Nobody is ever happy with the housing market, because it puts a definitive cost on living, and that’s never fun to think about. Even a fairly inoffensive statement like “Pittsburgh is still a pretty cheap place to live,” is likely to go badly.
Why is that? Well, it’s vibes, mostly. Median rent in Pittsburgh is somewhere around $1,043 (Niche) or $1,400 (Zillow). Show that to a New Yorker or Bostonian and watch them weep. But some things are true:
- America doesn’t build enough housing in places people want to live, for many reasons
- Pittsburgh, until recently, wasn’t one of those places people wanted to live
- Rents tend to go up in places people really want to live
- Salaries are a little lower here, which makes everything seem more expensive
So, yes, there are places in Pittsburgh that were once super cheap, that now are not: East Liberty, the Strip, Lawrenceville, et cetera. And barring some unforeseen calamity, rents are going to keep going up.
However…Pittsburgh has 90 neighborhoods. Perhaps 5-10 are seeing upward pressure on prices, and are moving out of reach for the typical working-class Pittsburgher. The others are not, or there’s still time. Plus, there are even more municipalities just outside city limits (municipal fragmentation is kind of our thing) that haven’t caught on with the archetypal Google engineer moving from California or wherever. Many of them are pretty great!
So, instead of fretting about condos with $3,000/month rents in East Liberty, it’s probably a good idea to just look around. Here are some good places to start.
Squirrel Hill is literally “Mister Rogers’ Neighborhood” (he lived there), where long-standing Jewish traditions, infinite college students, and every kind of Asian food imaginable collide harmoniously. That said, it’s fairly expensive for Pittsburgh. However, next door is Greenfield, which is within walking distance of amenity-packed Murray Avenue and Schenley Park, yet retains its own distinctive personality. It’s topographically a Kennywood coaster, with hills and steep ravines, sidewalks and streets turning into stairs without warning, and stunning vistas as your reward for making it to the top. It’s steeped in the Eastern European flavors that give color to so much of the Pittsburgh region. Greenfield is filled with single-family houses on very small lots, built around the 1950s – each probably gave an immigrant steelworker the first piece of America to call his own. There’s a Giant Eagle, a newish whiskey bar, two Ukrainian delis, and Pittsburgh’s weirdest art gallery, Alternate Histories (if you need a historic print of King Kong climbing the Cathedral of Learning). Necromancer Brewing is coming soon, as well as the Greenhouse Co-op, which promises hard cider and, well, plants.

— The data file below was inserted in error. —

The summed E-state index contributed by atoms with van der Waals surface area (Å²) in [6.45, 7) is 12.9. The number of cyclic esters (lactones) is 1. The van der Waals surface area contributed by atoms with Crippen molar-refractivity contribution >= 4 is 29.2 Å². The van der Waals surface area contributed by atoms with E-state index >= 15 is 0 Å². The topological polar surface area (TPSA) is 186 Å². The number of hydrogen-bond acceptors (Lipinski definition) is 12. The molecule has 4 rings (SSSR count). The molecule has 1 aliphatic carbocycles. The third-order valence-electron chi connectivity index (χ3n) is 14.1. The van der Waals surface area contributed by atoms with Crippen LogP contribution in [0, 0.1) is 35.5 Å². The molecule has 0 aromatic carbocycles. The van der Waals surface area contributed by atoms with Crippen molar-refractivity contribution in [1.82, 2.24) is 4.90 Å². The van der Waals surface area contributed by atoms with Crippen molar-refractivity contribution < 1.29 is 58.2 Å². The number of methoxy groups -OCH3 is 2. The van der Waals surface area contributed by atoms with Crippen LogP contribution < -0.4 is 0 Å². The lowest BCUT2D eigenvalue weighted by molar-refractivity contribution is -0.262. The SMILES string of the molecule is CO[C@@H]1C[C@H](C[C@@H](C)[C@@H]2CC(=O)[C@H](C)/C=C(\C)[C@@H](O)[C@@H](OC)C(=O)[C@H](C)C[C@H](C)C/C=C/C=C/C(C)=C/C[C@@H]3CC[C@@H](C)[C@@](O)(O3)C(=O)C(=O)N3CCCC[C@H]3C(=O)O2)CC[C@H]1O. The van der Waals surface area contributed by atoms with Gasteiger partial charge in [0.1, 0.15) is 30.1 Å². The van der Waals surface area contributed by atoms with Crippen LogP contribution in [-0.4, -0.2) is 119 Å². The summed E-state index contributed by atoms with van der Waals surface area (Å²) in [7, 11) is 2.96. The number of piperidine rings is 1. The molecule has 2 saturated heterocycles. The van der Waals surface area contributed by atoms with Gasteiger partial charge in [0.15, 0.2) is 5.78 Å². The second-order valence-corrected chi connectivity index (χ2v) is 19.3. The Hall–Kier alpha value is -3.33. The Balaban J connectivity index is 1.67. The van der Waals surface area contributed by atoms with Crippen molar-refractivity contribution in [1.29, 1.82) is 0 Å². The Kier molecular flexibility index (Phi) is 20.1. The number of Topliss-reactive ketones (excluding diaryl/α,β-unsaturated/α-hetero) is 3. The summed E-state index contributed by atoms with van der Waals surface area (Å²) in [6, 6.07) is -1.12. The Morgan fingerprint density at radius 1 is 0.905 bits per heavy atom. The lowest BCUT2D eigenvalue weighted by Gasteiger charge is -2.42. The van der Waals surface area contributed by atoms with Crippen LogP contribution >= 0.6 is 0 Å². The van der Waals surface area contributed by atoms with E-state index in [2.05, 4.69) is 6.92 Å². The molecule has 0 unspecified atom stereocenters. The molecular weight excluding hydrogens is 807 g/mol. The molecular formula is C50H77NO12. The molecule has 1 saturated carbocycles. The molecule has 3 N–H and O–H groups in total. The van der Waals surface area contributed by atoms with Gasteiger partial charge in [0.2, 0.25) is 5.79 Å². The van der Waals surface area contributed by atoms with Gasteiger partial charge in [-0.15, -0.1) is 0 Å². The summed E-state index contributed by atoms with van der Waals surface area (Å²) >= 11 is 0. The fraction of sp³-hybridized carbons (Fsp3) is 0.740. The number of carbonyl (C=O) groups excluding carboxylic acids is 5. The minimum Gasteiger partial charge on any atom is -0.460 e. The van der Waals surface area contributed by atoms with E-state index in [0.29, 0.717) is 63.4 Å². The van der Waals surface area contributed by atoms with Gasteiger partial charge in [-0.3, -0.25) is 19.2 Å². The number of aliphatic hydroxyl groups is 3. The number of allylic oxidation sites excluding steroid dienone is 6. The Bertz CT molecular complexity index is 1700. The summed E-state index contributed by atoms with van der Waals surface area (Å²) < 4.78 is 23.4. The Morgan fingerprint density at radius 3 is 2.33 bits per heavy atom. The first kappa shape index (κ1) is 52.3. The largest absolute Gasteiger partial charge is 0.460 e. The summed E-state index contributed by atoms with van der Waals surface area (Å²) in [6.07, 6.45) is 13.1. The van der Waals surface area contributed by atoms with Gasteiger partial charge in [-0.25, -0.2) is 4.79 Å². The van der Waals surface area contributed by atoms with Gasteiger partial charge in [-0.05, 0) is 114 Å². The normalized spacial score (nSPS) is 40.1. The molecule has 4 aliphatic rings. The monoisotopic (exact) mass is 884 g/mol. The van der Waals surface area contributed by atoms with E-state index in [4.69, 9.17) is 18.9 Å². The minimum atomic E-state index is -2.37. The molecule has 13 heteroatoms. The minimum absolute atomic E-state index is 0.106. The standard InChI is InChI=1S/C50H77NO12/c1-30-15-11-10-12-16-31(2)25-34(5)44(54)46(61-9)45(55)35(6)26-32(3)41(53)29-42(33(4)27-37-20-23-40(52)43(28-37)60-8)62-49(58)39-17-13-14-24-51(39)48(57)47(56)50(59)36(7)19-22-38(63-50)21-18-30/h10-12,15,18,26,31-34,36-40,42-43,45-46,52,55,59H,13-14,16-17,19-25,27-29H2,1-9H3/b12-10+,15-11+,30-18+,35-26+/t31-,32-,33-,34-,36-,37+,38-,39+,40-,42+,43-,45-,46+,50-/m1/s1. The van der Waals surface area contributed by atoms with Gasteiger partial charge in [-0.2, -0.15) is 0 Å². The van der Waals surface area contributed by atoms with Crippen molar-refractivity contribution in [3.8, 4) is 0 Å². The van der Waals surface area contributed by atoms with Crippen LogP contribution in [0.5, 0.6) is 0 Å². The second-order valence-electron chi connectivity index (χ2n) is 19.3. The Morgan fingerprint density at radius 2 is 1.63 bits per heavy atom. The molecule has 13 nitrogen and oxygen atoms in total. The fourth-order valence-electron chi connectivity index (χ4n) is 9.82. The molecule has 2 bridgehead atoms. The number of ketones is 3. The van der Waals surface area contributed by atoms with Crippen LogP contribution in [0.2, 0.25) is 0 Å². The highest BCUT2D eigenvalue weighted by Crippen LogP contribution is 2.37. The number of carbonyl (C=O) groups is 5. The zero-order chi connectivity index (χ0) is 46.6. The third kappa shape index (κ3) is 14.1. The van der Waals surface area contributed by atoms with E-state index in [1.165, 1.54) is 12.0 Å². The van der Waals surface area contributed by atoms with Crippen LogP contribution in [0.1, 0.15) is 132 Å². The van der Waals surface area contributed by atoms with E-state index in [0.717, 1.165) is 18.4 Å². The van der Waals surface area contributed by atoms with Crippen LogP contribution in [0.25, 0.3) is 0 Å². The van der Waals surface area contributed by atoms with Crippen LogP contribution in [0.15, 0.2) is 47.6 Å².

Median rent: $1,115 (Niche).
If Mount Oliver was in Brooklyn or Boston, it would be romanticized in innumerable coming-of-age movies and ill-fated attempts at the Great American Novel. Instead, this ornery little borough – completely surrounded by the city of Pittsburgh, but technically independent – is obscure even to most Pittsburgh residents. Hey, it’s literature’s loss. Go to visit Pittsburgh’s best coffee/breakfast/ornamental metal fabricator combo, Echt Coffee House – stay for elevated eats at The Finer Diner, Flavor of Puerto Rico, TC Homemade Chocolate Candy, and a small, walkable business district surrounded by rugged little $50,000 homes with million-dollar views. If there’s a place where the urban precariat can find purchase, and grab a small piece of the American dream, maybe it’s here.
Median rent: $966 (Niche).
All the inconvenience of a suburb, and all the taxes of the city! No, really, Banksville’s low profile actually works in its favor. It may be missing a few important things – walkability, foremost – but it has some advantages too. It’s quiet and has lots of parks and green space, and easy access to employment centers on the other side of the tunnel (Moon, the airport, Parkway West). On a typical summer night at Banksville Park, you’re likely to see the Pittsburgh architects’ softball league, kids playing dek hockey, and a dedicated South Asian crew playing cricket – sometimes all at once. Without much notice, this part of town is getting quite diverse, reflected in the delicious cuisine nearby: kebabs, curry, arepas, barbecue, and, uh, cold cheese thrown on pizza (for some reason) at Beto’s. Housing ranges from single-family suburban, to gigantic apartment towers.
Median rent: $1,040 (Niche).